Public Radio of Armenia
“Genocide means not only the extermination of the nation, but also its generations, culture, traditions, cities and villages, and this is what happened in Turkey,” famous Turkish intellectual, publisher Ragip Zarakolu told reporters in Yerevan today. He has arrived in Armenia to participate in the presentation of the Turkish edition of the “Armenian Genocide in Ottoman Turkey: Testimonies of the Survivors.”
In 2012 Van publishing house issued the three-volume work titled “Armenian Genocide in Ottoman Turkey: Testimonies of the Survivors,” which presents eyewitness accounts of the Genocide, valuable archive documents, maps and photos. In 2013 the book was published in English, and now it’s available in Turkish, as well.
“I was greatly excited by the content of this book, because it includes interviews made in 1916, i.e. immediately after the Genocide. This is a very valuable document against Turkish denialism,” Zarakolu said.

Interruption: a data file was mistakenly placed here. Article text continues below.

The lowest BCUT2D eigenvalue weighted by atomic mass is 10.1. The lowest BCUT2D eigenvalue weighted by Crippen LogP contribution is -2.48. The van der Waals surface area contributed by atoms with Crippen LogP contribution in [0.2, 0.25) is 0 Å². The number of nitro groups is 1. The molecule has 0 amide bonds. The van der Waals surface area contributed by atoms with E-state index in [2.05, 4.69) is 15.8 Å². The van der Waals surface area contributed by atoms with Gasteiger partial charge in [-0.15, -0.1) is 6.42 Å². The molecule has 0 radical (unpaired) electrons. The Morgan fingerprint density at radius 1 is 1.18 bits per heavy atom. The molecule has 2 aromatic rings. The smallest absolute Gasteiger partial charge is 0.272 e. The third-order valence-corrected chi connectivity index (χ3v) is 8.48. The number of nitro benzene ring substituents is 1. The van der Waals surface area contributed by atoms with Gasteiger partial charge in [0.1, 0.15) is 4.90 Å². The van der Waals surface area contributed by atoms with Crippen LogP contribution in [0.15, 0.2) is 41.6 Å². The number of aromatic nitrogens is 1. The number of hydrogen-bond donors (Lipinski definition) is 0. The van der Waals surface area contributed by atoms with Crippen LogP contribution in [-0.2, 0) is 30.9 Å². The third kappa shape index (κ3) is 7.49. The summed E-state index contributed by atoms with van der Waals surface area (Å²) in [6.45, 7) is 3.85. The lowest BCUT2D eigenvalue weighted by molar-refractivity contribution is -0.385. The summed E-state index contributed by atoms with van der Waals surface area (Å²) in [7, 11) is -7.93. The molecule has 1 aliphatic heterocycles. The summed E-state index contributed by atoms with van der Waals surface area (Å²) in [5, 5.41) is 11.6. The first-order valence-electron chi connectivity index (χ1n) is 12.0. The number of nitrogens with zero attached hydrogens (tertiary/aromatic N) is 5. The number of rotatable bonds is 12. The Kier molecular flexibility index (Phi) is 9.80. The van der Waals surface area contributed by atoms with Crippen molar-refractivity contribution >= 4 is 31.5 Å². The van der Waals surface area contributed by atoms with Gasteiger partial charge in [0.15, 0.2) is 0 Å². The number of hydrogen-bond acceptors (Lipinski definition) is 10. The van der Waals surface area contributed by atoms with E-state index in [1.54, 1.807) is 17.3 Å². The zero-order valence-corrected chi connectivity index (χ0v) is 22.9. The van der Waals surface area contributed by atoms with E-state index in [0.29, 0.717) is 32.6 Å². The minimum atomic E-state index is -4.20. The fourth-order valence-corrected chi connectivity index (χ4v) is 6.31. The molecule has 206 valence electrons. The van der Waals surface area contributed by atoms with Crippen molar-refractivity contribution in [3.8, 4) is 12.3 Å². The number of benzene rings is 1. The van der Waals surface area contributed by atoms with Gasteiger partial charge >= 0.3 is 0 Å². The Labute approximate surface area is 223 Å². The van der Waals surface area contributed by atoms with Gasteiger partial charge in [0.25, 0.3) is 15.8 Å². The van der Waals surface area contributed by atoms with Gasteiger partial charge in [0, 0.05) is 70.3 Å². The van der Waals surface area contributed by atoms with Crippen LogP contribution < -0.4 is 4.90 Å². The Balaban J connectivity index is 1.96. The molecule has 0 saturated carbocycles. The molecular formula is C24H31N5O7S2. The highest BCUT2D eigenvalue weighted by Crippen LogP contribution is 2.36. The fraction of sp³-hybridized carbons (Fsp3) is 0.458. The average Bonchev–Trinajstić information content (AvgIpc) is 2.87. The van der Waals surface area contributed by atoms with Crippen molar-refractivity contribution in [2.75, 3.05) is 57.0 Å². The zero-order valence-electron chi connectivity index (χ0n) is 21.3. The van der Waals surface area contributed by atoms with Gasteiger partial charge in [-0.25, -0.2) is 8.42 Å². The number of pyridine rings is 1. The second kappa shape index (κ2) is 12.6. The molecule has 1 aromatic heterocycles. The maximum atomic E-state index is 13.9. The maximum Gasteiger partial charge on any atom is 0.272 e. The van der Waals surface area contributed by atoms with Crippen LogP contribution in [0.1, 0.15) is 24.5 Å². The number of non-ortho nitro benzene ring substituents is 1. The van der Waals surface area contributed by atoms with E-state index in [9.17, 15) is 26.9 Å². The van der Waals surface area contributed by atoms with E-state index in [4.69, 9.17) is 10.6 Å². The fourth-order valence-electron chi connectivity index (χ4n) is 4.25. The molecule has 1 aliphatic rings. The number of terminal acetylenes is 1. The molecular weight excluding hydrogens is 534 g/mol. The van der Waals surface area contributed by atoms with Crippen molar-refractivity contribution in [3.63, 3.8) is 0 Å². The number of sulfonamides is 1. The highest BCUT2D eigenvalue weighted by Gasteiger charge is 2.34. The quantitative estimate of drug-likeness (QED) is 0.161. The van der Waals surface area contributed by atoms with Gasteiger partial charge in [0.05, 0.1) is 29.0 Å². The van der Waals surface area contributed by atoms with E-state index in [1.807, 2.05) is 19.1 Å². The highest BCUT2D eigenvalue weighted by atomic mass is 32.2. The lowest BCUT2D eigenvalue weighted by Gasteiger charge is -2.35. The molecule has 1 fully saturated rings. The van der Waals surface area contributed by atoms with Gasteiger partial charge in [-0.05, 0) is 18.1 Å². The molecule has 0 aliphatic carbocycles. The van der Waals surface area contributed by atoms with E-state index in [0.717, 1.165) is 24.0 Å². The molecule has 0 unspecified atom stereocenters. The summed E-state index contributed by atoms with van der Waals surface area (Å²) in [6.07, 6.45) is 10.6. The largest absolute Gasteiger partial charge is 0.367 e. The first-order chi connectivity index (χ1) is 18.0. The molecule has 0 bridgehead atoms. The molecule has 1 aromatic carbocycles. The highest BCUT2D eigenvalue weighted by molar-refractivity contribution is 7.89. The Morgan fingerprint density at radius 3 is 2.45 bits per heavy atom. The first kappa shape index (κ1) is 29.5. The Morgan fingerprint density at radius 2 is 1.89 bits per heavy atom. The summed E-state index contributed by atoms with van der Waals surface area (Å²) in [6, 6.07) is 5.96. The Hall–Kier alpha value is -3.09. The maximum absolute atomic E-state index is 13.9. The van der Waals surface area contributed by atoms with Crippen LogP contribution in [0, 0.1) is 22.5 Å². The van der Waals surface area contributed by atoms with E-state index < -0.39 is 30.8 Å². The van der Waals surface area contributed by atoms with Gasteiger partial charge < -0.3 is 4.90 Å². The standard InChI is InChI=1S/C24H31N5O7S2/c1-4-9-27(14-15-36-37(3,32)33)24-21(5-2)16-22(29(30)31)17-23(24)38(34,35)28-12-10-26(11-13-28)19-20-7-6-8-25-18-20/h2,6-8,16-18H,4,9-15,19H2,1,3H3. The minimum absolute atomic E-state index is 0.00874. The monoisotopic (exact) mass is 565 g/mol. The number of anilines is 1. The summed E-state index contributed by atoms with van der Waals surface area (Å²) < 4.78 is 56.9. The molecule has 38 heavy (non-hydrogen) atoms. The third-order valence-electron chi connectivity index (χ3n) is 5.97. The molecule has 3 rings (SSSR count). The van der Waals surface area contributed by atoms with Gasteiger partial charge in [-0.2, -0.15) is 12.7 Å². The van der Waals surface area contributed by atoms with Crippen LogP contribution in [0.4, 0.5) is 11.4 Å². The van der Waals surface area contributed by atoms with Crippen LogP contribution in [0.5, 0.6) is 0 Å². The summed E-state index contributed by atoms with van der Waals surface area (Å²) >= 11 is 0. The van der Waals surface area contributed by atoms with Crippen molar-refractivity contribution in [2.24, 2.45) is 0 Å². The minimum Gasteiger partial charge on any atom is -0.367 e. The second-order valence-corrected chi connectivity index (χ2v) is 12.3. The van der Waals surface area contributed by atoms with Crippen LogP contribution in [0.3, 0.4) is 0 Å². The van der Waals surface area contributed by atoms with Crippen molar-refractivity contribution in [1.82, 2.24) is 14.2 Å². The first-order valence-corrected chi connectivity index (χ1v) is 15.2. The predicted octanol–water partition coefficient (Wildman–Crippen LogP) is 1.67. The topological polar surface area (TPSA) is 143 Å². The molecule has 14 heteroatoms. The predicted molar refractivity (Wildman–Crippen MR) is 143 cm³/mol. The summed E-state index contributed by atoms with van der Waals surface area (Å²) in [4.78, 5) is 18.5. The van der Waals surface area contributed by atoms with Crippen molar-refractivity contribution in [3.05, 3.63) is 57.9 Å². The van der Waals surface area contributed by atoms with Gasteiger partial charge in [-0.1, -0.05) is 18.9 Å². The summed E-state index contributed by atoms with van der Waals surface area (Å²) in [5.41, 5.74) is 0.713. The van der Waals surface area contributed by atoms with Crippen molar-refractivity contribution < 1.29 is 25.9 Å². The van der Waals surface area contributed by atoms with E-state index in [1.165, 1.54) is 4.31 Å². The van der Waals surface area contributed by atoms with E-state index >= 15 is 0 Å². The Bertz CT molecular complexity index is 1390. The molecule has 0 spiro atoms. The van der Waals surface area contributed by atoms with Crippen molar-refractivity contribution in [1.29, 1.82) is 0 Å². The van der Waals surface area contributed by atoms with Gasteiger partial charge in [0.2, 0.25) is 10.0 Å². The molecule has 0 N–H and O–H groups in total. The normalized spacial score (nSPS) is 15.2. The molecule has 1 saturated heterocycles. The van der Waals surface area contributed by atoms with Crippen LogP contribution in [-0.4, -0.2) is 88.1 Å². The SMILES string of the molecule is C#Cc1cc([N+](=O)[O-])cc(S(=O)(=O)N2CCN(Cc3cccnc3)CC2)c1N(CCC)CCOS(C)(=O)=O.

“This is denialism: once you lie, you have to do that constantly. This is Turkey’s policy, which I have long been fighting against,” he said.
Zarakolu and his wife have been persecuted in Turkey because of their activity. He has published a number of books on the Armenian Genocide, and this one will come to enrich the list of banned literature in Turkey. “Thanks God there is Internet, and the book will reach the reader,” the publisher said.
Zarakolu said much has changed in Turkey over the past years. “People are tired of lies, they want the truth,” he said.
Ragip Zarakolu referred to Turkish Prime Minister Regep Tayyip Erdogan’s address to the Armenian people on the eve of April 24 and Armenian President Serzh Sargsyan’s invitation to the Turkish leader to visit Yerevan on the 100th anniversary of the Armenian Genocide. He also spoke about the recent article by Turkish Foreign Minister Ahmet Davutoglu, in which the latter notes that ‘unjust memory has been created around the events of 1915.’
“Davutoglu’s scales are wrong,” the publisher said. “If we look at the period from 1915 to nowadays, we’ll see that two million Armenians living in Western Armenia do not live there any more. Had there been no genocide, there would be 8-10 million Armenians living there.”
“Genocide means not only the annihilation of the nation, but also its generations, culture, traditions, cities and villages, and this is what happened in Turkey,” famous Turkish intellectual, publisher Ragib Zarakolu said.